5 Ways to Avoid Buying Flood-Damaged Cars

A used car is a great way to get around without breaking the bank—unless it has undetected flood damage. In that case, you could inherit problems like short-circuited electronics, overheated engines, and warped brakes–all of which could put your safety at risk.

Most used car dealers will disclose previous flood damage, but there are operators who omit mentioning such history, sending cars out for sale across the country. “The best thing to do,” says Pat Goss, host of “Goss’ Garage” on PBS’ MotorWeek, “is to avoid a flooded car at all costs.”

How can you check what you can’t see? Here are five ways to tell if a car might have been flooded:

Follow Your Nose

That new-car smell is a badge of honor—on new cars. But in a used vehicle, a heavy scent of air or fabric freshener, freshly shampooed carpets and brand-new seat covers may be cause for suspicion, not celebration. (An unmasked musty smell could also be a sign of water damage.)

Other red flags:

  • Loose, stained or non-matching upholstery or carpets
  • Damp carpeting (check the padding if you can)
  • Rust around doors, under the dash, on the pedals or inside the hood and trunk latches
  • Mud or silt in the glove box or under the seats
  • Brittle wires under the dash (try to bend them)
  • Fog or water droplets inside any lights or instrument panel
  • Moisture or sitting water in or around the spare tire
  • A new stereo (the original may have been replaced because of water damage)

Proper Paperwork

Be sure to obtain proper paperwork. First, obtain the car’s vehicle identification number (VIN), then get a vehicle title history report from CARFAX or the National Motor Vehicle Title Information System ($3.50 at CheckThatVIN.com), or a free flood check from CARFAX. Plus, you can get a free VIN check from the National Insurance Crime Bureau.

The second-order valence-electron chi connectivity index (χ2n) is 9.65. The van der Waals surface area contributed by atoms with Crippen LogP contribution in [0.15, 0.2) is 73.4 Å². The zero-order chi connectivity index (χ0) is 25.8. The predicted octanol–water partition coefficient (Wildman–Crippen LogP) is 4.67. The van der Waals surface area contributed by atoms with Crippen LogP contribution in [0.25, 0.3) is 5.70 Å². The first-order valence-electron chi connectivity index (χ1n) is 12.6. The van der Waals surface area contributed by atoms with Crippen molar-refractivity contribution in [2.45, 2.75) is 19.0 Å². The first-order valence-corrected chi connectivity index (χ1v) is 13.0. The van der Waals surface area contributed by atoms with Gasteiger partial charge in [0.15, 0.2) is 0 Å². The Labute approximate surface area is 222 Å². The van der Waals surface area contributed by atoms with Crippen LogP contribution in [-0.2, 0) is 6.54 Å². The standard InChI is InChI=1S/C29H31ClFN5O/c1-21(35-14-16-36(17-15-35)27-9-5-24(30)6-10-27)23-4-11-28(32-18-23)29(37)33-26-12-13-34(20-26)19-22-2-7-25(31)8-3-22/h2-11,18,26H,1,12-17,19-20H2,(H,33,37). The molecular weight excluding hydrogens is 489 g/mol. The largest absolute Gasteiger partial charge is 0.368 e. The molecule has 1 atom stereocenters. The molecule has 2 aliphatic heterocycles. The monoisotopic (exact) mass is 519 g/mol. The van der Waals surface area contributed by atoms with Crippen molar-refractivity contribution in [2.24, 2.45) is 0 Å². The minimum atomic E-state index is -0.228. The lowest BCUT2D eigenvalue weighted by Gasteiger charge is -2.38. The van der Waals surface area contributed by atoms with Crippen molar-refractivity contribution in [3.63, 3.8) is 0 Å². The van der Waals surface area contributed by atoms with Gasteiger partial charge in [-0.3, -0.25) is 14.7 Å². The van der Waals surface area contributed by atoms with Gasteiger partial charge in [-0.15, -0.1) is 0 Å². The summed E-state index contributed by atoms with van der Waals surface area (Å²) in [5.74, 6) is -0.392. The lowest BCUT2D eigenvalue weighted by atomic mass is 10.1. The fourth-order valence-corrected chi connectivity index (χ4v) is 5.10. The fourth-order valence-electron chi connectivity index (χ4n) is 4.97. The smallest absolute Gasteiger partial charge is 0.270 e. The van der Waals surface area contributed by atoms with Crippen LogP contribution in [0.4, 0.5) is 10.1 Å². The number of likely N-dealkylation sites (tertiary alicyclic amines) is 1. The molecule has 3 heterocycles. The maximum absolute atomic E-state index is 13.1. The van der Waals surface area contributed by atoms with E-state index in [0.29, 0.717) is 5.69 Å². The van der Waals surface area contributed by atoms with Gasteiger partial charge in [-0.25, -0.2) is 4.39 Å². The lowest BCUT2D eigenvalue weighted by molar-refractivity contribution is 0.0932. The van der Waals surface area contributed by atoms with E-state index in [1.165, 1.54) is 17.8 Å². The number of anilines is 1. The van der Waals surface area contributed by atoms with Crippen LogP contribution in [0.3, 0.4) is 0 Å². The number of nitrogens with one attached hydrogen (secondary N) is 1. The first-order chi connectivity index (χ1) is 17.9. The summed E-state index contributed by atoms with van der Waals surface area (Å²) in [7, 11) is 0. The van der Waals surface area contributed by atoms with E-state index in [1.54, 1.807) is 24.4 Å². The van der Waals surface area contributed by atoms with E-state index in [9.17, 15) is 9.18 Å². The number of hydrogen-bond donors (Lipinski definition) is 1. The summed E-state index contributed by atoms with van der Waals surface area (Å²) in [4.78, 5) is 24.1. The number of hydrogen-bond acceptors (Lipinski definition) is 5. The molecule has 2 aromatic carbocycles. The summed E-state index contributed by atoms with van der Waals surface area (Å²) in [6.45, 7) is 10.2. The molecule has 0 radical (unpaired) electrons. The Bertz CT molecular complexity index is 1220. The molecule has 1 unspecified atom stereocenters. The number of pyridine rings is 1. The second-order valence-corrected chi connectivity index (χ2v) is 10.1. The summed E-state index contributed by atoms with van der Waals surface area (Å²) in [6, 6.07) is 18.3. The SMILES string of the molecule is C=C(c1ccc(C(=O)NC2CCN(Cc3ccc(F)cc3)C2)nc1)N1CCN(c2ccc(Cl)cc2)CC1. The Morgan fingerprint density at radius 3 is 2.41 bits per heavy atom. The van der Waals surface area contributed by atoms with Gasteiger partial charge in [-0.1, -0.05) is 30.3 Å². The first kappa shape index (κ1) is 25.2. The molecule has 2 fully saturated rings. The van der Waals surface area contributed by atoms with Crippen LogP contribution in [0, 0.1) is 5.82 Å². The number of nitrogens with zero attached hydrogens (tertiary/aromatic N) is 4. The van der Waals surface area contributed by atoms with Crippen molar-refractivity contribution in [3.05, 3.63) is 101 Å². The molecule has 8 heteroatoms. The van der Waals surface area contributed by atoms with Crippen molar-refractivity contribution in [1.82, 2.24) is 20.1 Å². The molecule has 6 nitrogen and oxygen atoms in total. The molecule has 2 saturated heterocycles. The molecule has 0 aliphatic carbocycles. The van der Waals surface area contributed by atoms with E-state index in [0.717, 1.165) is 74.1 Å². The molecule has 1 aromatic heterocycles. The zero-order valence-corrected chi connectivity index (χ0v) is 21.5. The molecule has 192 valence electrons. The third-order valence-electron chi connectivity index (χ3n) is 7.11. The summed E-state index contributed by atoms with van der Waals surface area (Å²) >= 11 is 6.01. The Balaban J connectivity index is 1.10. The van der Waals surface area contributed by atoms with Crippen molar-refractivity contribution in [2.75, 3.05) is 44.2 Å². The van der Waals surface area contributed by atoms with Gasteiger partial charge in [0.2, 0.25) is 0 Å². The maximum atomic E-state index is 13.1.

Read Carefully

Check the title, ownership and repair documents for consistency. Titles with “Flood” or “Salvage” stamps are self-explanatory—but unscrupulous dealers might scrub them.

Test Drive

Make sure it runs and rides well, but be sure to inspect it well, too. For example:

  • Turn on the ignition and make sure all instrument panel lights work as well—and as brightly—as they should.
  • Test everything with a switch—interior and exterior lights (including high beams and any fog lights), air-conditioning, heater, defroster, turn signals, windshield wipers and radio.
  • Check under the hood (turn off the engine first!) to make sure leaves, mud or silt don’t show up in weird places like spark plug cavities.
  • Pull out the oil dipstick; if the oil looks murky—think melted chocolate ice cream—you could be facing a serious issue.
  • Inspect the paper air filter for signs of water stains.

Ask a Pro

It’s always smart to bring a used car that you consider buying to a mechanic whom you trust; GEICO has outlined five important questions to ask here. But besides inspecting the mechanical, electrical and other systems, make sure they also check for hidden signs of water damage. “We look for things that are not normal,” says Goss, who cites the telltale signs of dried grass, straw and mud inside doors or deep under the dash.

In addition, GEICO offers a buying service, TrueCar, that you can consider when buying a used car. Be sure to get a free quote on auto insurance from GEICO as well.

Article from https://www.geico.com/living/

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